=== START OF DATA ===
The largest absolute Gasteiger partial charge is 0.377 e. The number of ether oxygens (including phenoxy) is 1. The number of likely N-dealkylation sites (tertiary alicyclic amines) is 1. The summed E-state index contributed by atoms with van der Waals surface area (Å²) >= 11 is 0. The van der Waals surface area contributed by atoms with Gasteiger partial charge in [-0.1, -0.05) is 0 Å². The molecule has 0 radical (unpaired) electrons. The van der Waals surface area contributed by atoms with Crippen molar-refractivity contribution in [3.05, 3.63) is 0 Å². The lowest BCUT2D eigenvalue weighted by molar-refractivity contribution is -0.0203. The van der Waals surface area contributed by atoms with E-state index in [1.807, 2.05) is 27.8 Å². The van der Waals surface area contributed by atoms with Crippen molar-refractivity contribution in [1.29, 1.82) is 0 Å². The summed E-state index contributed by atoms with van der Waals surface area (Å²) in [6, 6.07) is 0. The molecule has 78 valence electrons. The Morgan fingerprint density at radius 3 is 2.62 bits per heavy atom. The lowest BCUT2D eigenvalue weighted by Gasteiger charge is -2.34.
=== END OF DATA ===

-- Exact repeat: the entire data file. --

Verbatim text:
The largest absolute Gasteiger partial charge is 0.377 e. The number of ether oxygens (including phenoxy) is 1. The number of likely N-dealkylation sites (tertiary alicyclic amines) is 1. The summed E-state index contributed by atoms with van der Waals surface area (Å²) >= 11 is 0. The van der Waals surface area contributed by atoms with Gasteiger partial charge in [-0.1, -0.05) is 0 Å². The molecule has 0 radical (unpaired) electrons. The van der Waals surface area contributed by atoms with Crippen molar-refractivity contribution in [3.05, 3.63) is 0 Å². The lowest BCUT2D eigenvalue weighted by molar-refractivity contribution is -0.0203. The van der Waals surface area contributed by atoms with E-state index in [1.807, 2.05) is 27.8 Å². The van der Waals surface area contributed by atoms with Crippen molar-refractivity contribution in [1.29, 1.82) is 0 Å². The summed E-state index contributed by atoms with van der Waals surface area (Å²) in [6, 6.07) is 0. The molecule has 78 valence electrons. The Morgan fingerprint density at radius 3 is 2.62 bits per heavy atom. The lowest BCUT2D eigenvalue weighted by Gasteiger charge is -2.34.